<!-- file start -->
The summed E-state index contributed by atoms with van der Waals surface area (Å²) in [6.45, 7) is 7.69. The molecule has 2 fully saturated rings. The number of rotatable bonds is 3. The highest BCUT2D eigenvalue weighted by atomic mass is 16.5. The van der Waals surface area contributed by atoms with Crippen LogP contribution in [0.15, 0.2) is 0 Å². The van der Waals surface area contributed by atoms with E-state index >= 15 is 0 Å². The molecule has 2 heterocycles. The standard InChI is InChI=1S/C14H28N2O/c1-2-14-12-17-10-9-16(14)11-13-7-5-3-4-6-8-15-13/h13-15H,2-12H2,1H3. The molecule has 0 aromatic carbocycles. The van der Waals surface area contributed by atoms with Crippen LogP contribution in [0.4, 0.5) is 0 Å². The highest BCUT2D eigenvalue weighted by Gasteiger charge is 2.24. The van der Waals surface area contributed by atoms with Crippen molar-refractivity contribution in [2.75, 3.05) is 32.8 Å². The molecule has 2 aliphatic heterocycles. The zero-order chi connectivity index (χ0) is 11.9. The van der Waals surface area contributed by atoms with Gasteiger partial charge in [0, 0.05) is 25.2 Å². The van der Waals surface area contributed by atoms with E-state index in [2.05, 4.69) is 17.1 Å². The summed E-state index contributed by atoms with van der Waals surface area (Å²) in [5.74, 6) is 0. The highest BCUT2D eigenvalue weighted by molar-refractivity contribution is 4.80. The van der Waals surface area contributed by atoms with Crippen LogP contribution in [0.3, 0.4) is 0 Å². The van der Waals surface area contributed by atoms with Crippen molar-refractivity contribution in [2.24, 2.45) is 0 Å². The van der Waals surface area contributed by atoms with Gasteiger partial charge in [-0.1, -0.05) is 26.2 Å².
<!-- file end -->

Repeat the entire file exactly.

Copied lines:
The summed E-state index contributed by atoms with van der Waals surface area (Å²) in [6.45, 7) is 7.69. The molecule has 2 fully saturated rings. The number of rotatable bonds is 3. The highest BCUT2D eigenvalue weighted by atomic mass is 16.5. The van der Waals surface area contributed by atoms with Crippen LogP contribution in [0.15, 0.2) is 0 Å². The van der Waals surface area contributed by atoms with E-state index >= 15 is 0 Å². The molecule has 2 heterocycles. The standard InChI is InChI=1S/C14H28N2O/c1-2-14-12-17-10-9-16(14)11-13-7-5-3-4-6-8-15-13/h13-15H,2-12H2,1H3. The molecule has 0 aromatic carbocycles. The van der Waals surface area contributed by atoms with Crippen LogP contribution in [0.4, 0.5) is 0 Å². The highest BCUT2D eigenvalue weighted by Gasteiger charge is 2.24. The van der Waals surface area contributed by atoms with Crippen molar-refractivity contribution in [2.75, 3.05) is 32.8 Å². The molecule has 2 aliphatic heterocycles. The zero-order chi connectivity index (χ0) is 11.9. The van der Waals surface area contributed by atoms with Gasteiger partial charge in [0, 0.05) is 25.2 Å². The van der Waals surface area contributed by atoms with E-state index in [2.05, 4.69) is 17.1 Å². The summed E-state index contributed by atoms with van der Waals surface area (Å²) in [5.74, 6) is 0. The highest BCUT2D eigenvalue weighted by molar-refractivity contribution is 4.80. The van der Waals surface area contributed by atoms with Crippen LogP contribution in [0.3, 0.4) is 0 Å². The van der Waals surface area contributed by atoms with Crippen molar-refractivity contribution in [2.24, 2.45) is 0 Å². The van der Waals surface area contributed by atoms with Gasteiger partial charge in [-0.1, -0.05) is 26.2 Å².